Tuesday, November 22, 2011

New directions

Now that I have, hopefully, cleared the air from my last two blog posts, I think I can sum up the experience in a few words: don't write blog posts in the middle of fever and stomach flu delirium.

That said, I am moving in new directions. The texting service I am putting together for an international market is proceeding apace, and that is a great blessing. Yesterday, I was able to listen to the founder and CEO of EcoScraps. He had some good advice, the best of which was probably this: measure everything. If you do not measure it, you don't know what you are doing.

This is the next phase of my life; I've finally finished my degree, and can now turn my entire attention to more important matters. This is a time for goal setting, diligent work, and intense evaluation. How many people am I going to talk to this week? How many pages of my business plan will I edit? How many chapters of a novel am I going to outline? How many words am I going to write? And, most importantly, how many did I speak to? How many did I outline? How many did I write? And what are the consequences of that?

For the record, my farewell to my Utah friends was not a precursor of death or dismemberment. It was simply the acknowledgement that the Lord has a lot of work for me to do at the moment. He would have me begin my professional career, He would have me strengthen my bonds with family, and He would have me more intensely study His words and live His Gospel. I can do nothing else.

All pictures today come from the grounds of King's College, Cambridge University, on the same magnificent evening.

Wednesday, November 9, 2011


An apology:

Apparently, my last post frightened a lot of people. I got a number of phone calls from family members who were extremely worried that I was contemplating death, coming out of the closet, or (in the best case) getting engaged. I guess I didn't realize how melodramatic my post had been.

I also didn't consider how this post followed directly after my last one; another close friend called and was worried that I had dropped everything and begun a trip to Everest.

Fortunately, none of these are correct. I am still romantically interested exclusively in women, I am not contemplating death (either by sickness or suicide), I am not engaged and do not anticipate becoming so in the near future, and I am not embarking for Everest.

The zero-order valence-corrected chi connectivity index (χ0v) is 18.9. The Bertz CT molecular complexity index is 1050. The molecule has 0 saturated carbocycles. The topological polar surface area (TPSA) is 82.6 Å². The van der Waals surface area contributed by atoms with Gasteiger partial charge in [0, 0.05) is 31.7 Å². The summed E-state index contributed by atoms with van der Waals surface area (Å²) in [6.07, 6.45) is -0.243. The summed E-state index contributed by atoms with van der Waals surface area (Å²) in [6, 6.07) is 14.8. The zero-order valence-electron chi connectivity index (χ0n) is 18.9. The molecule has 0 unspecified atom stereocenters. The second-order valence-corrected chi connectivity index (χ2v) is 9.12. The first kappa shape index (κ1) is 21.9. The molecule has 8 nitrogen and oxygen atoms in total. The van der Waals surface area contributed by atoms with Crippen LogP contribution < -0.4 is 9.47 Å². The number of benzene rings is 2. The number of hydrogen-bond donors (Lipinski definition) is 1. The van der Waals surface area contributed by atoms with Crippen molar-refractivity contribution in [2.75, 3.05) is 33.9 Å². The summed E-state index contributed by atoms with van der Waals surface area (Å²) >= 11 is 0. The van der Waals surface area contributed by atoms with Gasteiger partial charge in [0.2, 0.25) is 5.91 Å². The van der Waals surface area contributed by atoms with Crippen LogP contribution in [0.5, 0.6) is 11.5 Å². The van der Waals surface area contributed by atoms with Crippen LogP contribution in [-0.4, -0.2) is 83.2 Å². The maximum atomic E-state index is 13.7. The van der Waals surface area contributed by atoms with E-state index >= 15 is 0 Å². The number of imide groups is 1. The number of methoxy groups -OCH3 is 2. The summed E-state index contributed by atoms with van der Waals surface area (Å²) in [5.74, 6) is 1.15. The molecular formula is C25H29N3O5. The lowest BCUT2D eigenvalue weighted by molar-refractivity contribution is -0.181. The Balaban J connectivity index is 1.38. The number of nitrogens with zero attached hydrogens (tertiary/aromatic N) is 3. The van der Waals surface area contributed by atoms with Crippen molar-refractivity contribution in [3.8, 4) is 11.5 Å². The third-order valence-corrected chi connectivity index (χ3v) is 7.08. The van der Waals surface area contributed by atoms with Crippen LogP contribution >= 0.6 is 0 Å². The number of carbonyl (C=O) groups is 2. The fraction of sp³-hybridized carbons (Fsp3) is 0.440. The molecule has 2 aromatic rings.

I am simply changing my focus and many of my behaviors in extensive ways. I believe these changes will help me draw closer to God, and will help me to become a very different person than I currently am.

And so, I apologize if I have alarmed any of you. I hope this clarification has put your mind at rest concerning me.

By way of apology, I am attaching two posts' worth of pictures. (Of course, if you don't enjoy my photography, the apology will be more effective if you stop reading now. :-) )

These were the gates I walked through every day to get to class this summer. Ahh, King's College...

Cambridge Botanical Gardens. Phenomenal.

I do love macro floral photography... this is also from the Cambridge Botanical Gardens. Definitely worth a visit if or when you're in Cambridge.

From a trip to Southern Utah, to run in the Red Rock Relay.

Also. I loved the clouds that day.

Also. As you can see, these were taken through the window of our team van.


Me being silly at the British Museum in London. This place was incredible, though - I was super excited to find, in real life, the artifacts I loved in history books as a child. The Greek hoplite helmet in my "Stories of Freedom" book? Saw it for real.

Also. Cool statue though, no? I think this one is Babylonian; if I remember correctly, it comes from a pair of city gates. I have no idea how the British managed to transport this intact back to England.

That's the Rosetta Stone. The crowd parted for a moment, allowing my friend Jennifer to snap this picture. I was VERY excited to see this in real life; in fact, it's one of the big reasons I wanted to come to the British Museum in the first place. The foundation of modern archeaology: right behind me.

Tuesday, November 8, 2011

A New Voyage

Being very ill the past day, and the events immediately preceding my illness, have given me new perspective. I believe I will go on a journey of sorts, and I expect to be gone for some time. I imagine that my friends in Provo won't see very much of me over the course of the next few years.

It's exciting, this journey. I feel I'm currently crossing the Rubicon; once I'm over it, I'll burn the bridge behind me.

Metamorphosis is a change in form and nature; it is to literally and irreversibly become something different. I wonder how often creatures in the animal kingdom choose to change; caterpillars either become butterflies or die. There's still a choice, I guess: just one with permanent consequences either way. So too is it with me. I've been resisting this change for years; now I select it of my own free will and choice. I choose to be a different man than I have been, and that involves going away for awhile.

I'm still very weak, so I will let this entry suffice today. Farewell to my friends here! I love you and will miss you when I am gone.

The pictures below come from a very enjoyable trip to Mirror Lake with the Harmers about two weeks ago.